The construction of a 100 MW electrolysis plant has just received 30 million euros in support from the EU Horizon 2020 program. The new GreenHyScale project, which is being supported by research from DTU, has been launched in the green industrial park GreenLab in Skive, where so-called ‘Power-to-X’ technology will convert renewable solar and wind energy into hydrogen fuel. The project is the largest of its kind so far.
New report warns of energy-hungry data centres
The growing need for energy-hungry data centres could jeopardise the EU’s goal to become CO2-neutral by 2050. In Denmark alone, they are forecast to increase national energy consumption by 17 percent over the next ten years. A report by a Danish project called Cool-Data argues we must rethink the way the climate footprints of data centres are calculated, match the power consumption with green electricity and reuse the surplus heat generated.
Bitten by a forest tick? Now you can register it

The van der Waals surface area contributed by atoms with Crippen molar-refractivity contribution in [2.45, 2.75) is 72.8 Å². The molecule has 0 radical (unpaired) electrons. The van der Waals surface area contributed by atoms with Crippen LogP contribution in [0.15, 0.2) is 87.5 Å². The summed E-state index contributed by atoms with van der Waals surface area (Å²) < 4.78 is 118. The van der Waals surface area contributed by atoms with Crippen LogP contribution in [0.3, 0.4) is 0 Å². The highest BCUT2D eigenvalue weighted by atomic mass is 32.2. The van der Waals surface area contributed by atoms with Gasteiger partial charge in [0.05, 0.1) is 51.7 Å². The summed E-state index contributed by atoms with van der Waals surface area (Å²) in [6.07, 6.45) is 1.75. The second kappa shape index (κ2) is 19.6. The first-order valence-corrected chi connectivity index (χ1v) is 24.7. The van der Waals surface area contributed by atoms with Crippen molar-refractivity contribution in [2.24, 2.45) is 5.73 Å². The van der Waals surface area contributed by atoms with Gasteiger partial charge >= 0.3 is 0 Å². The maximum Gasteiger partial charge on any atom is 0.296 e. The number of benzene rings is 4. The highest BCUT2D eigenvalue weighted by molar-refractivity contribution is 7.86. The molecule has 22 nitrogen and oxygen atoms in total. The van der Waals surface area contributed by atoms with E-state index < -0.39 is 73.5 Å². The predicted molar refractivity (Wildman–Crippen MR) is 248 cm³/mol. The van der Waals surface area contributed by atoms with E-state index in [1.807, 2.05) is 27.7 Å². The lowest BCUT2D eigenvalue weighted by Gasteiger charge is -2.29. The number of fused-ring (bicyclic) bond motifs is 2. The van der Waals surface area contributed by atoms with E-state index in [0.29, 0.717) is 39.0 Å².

Some ticks are carriers of various bacteria, such as Borrelia, and viruses such as Lyme disease and tick-borne encephalitis (caused by the TBE virus). If you, your child or your pet get bitten in Denmark, you can now register the location of the bite at flåtinfo.dk to help researchers map the prevalence of ticks. You can also register crawling ticks. With a precise nationwide map of where and when tick bites occur, the data can be compared with the prevalence of various tick-borne diseases.
Deep-sea bacteria surprise scientists
SDU researchers have discovered a certain type of bacteria that thrives 10km below sea level under extreme pressure. The research team, led by Professor Bo Thamdrup, identified that so-called anammox bacteria are attracted to nitrogen in the deep-sea, one of many nutrients found down there. The bacteria ‘eat’ nitrogen compounds in the form of ammonium and nitrite and convert these into nitrogen gas, which is the main component in the atmosphere.
Top Belgian researcher moving studies to Aarhus
The Novo Nordisk Foundation has awarded a 50 million kroner grant to Belgian professor Peter Carmeliet, who will now continue his pioneering research at Aarhus University. Carmeliet studies methods for rapidly clarifying whether a potential drug target is of interest to the pharmaceutical industry or not – a process that usually takes many years and slows the progression of effective new drugs to market.